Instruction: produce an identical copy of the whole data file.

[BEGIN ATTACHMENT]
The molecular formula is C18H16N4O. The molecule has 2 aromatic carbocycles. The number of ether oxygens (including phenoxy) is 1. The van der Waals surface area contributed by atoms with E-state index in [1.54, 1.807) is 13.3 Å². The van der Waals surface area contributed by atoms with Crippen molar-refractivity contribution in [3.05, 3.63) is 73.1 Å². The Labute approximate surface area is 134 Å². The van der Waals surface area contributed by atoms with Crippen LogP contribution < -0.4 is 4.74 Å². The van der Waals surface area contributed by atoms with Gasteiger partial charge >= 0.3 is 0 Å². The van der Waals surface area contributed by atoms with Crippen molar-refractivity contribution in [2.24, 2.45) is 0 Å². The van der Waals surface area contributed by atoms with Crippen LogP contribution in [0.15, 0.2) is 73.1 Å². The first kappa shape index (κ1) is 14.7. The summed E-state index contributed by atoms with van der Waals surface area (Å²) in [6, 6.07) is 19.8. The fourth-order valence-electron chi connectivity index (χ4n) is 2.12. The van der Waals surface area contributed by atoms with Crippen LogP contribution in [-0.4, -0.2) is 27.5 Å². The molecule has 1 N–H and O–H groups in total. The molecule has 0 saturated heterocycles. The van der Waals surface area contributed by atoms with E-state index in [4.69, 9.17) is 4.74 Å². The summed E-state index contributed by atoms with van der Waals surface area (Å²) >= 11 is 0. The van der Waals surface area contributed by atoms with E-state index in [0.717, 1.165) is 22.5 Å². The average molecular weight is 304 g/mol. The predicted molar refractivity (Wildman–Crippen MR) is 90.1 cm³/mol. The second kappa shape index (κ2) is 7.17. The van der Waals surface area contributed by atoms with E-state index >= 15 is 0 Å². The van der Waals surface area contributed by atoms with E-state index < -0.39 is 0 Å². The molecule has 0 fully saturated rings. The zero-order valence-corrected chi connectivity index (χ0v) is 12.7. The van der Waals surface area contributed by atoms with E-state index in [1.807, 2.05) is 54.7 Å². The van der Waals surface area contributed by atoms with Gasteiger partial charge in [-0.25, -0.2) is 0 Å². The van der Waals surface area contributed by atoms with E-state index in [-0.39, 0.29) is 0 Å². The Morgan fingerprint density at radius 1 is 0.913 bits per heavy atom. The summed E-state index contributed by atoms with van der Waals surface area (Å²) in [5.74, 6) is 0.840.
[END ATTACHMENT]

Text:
The molecular formula is C18H16N4O. The molecule has 2 aromatic carbocycles. The number of ether oxygens (including phenoxy) is 1. The van der Waals surface area contributed by atoms with E-state index in [1.54, 1.807) is 13.3 Å². The van der Waals surface area contributed by atoms with Crippen molar-refractivity contribution in [3.05, 3.63) is 73.1 Å². The Labute approximate surface area is 134 Å². The van der Waals surface area contributed by atoms with Crippen LogP contribution < -0.4 is 4.74 Å². The van der Waals surface area contributed by atoms with Gasteiger partial charge >= 0.3 is 0 Å². The van der Waals surface area contributed by atoms with Crippen molar-refractivity contribution in [2.24, 2.45) is 0 Å². The van der Waals surface area contributed by atoms with Crippen LogP contribution in [0.15, 0.2) is 73.1 Å². The first kappa shape index (κ1) is 14.7. The summed E-state index contributed by atoms with van der Waals surface area (Å²) in [6, 6.07) is 19.8. The fourth-order valence-electron chi connectivity index (χ4n) is 2.12. The van der Waals surface area contributed by atoms with Crippen LogP contribution in [-0.4, -0.2) is 27.5 Å². The molecule has 1 N–H and O–H groups in total. The molecule has 0 saturated heterocycles. The van der Waals surface area contributed by atoms with E-state index in [4.69, 9.17) is 4.74 Å². The summed E-state index contributed by atoms with van der Waals surface area (Å²) >= 11 is 0. The van der Waals surface area contributed by atoms with E-state index in [0.717, 1.165) is 22.5 Å². The average molecular weight is 304 g/mol. The predicted molar refractivity (Wildman–Crippen MR) is 90.1 cm³/mol. The second kappa shape index (κ2) is 7.17. The van der Waals surface area contributed by atoms with E-state index >= 15 is 0 Å². The van der Waals surface area contributed by atoms with E-state index < -0.39 is 0 Å². The molecule has 0 fully saturated rings. The zero-order valence-corrected chi connectivity index (χ0v) is 12.7. The van der Waals surface area contributed by atoms with E-state index in [1.807, 2.05) is 54.7 Å². The van der Waals surface area contributed by atoms with Gasteiger partial charge in [-0.25, -0.2) is 0 Å². The van der Waals surface area contributed by atoms with E-state index in [-0.39, 0.29) is 0 Å². The Morgan fingerprint density at radius 1 is 0.913 bits per heavy atom. The summed E-state index contributed by atoms with van der Waals surface area (Å²) in [5.74, 6) is 0.840.